Hi-Lo, or High Interest / Low Reading Level books, are designed for readers who are reading below their grade level and therefore require books that match their current age and reading interests but are written at a level they can read with success. Hi-Lo books appear age-appropriate, but contain content that uses vocabulary and sentence structures that match, or are slightly more challenging than their current reading level.
Students who can read fluently (that is, without having to pause too many times while reading a story) are more likely to remember, or comprehend, what they have just read. Once they have become fluent readers at a particular reading level they should try moving up to a higher level.
When browsing High Noon Books, look for the information stating the reading level of the books (shown in the green box), and the age or grade level of the readers who will be interested in the books (shown in the purple box).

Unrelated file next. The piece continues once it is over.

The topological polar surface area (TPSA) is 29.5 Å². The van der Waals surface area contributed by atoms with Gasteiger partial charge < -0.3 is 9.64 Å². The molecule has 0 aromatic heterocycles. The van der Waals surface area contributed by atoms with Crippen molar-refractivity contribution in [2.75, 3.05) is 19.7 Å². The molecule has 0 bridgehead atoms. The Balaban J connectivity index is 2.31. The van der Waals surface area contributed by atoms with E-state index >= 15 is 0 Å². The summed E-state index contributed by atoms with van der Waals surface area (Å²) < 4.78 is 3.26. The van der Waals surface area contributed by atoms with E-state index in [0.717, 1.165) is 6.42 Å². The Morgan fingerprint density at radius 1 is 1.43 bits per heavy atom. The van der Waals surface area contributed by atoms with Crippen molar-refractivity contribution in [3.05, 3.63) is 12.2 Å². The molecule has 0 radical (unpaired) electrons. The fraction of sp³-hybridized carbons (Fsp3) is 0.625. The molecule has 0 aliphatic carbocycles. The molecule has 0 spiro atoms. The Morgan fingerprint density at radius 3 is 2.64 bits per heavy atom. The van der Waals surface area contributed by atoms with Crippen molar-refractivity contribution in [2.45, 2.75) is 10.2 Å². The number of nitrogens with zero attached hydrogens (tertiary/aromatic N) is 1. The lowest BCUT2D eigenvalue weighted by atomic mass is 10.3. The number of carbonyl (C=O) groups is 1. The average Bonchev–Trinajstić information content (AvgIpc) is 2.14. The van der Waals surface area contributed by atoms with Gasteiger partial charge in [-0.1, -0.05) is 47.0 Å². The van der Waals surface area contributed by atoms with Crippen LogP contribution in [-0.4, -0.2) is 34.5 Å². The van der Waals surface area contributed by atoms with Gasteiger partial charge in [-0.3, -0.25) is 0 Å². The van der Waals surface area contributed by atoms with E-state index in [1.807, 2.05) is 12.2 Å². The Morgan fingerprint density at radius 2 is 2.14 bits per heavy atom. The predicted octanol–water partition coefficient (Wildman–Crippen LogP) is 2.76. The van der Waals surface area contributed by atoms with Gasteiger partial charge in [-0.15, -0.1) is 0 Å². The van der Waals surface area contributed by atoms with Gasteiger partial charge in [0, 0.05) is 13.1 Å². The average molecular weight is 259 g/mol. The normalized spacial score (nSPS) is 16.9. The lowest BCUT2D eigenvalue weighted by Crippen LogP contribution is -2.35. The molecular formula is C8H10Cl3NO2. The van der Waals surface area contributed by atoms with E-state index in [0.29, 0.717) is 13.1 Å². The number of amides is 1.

Search High Noon Books by Reading Level and Subject Category:
You can either browse by category on the top menu bar throughout the site, or use the search tool located in the red box on the High Noon Books home page. You can also focus your search on specific subject areas such as mysteries or sports.
If your student is reading below their grade level, start with books that are at least two reading levels below their grade level (for example, a fourth grader should try reading a book with a Level 2 reading level).
Try having your student read the following passages. Select reading levels that are slightly challenging for the student.
Sight Word Based Reading
About Lexiles and other reading level indicators:
Lexiles and other popular rating systems provide a way for educators to select books based on a common method of classification. Many books that students read in the classroom have a rating attached to the book, such as the Fountas and Pinnell rating system (which ranges from "A" to "Z") or the Lexile rating system (which uses numbers as the rating). These ratings are based in large part upon vocabulary, sentence length, and sentence structure, and are useful as a general guideline that teachers can use to select and compare different books that use the same rating system.
Lexiles and other rating systems do not measure factors like: